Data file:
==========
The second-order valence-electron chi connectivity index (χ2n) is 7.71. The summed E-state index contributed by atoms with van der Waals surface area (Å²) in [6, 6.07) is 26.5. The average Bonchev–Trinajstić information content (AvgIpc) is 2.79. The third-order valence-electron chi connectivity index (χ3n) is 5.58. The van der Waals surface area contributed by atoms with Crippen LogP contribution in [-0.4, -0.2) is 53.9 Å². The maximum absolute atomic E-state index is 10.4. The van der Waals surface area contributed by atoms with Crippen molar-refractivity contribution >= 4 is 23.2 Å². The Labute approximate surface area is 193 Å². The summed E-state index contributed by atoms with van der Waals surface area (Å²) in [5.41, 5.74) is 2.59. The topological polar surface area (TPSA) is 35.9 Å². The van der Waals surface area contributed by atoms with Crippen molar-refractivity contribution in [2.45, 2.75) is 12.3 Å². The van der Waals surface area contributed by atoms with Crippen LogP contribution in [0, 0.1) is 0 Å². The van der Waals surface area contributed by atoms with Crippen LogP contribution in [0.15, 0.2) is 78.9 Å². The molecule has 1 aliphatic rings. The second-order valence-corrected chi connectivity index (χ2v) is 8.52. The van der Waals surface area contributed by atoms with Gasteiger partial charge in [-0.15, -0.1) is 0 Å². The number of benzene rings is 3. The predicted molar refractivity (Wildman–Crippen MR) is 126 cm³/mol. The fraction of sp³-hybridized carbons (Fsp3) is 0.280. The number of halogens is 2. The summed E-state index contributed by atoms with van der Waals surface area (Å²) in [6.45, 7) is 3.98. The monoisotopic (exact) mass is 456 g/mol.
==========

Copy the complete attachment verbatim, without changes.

The second-order valence-electron chi connectivity index (χ2n) is 7.71. The summed E-state index contributed by atoms with van der Waals surface area (Å²) in [6, 6.07) is 26.5. The average Bonchev–Trinajstić information content (AvgIpc) is 2.79. The third-order valence-electron chi connectivity index (χ3n) is 5.58. The van der Waals surface area contributed by atoms with Crippen LogP contribution in [-0.4, -0.2) is 53.9 Å². The maximum absolute atomic E-state index is 10.4. The van der Waals surface area contributed by atoms with Crippen molar-refractivity contribution >= 4 is 23.2 Å². The Labute approximate surface area is 193 Å². The summed E-state index contributed by atoms with van der Waals surface area (Å²) in [5.41, 5.74) is 2.59. The topological polar surface area (TPSA) is 35.9 Å². The van der Waals surface area contributed by atoms with Crippen molar-refractivity contribution in [2.45, 2.75) is 12.3 Å². The van der Waals surface area contributed by atoms with Crippen LogP contribution in [0, 0.1) is 0 Å². The van der Waals surface area contributed by atoms with Crippen LogP contribution in [0.15, 0.2) is 78.9 Å². The molecule has 1 aliphatic rings. The second-order valence-corrected chi connectivity index (χ2v) is 8.52. The van der Waals surface area contributed by atoms with Gasteiger partial charge in [-0.15, -0.1) is 0 Å². The number of benzene rings is 3. The predicted molar refractivity (Wildman–Crippen MR) is 126 cm³/mol. The fraction of sp³-hybridized carbons (Fsp3) is 0.280. The number of halogens is 2. The summed E-state index contributed by atoms with van der Waals surface area (Å²) in [6.45, 7) is 3.98. The monoisotopic (exact) mass is 456 g/mol.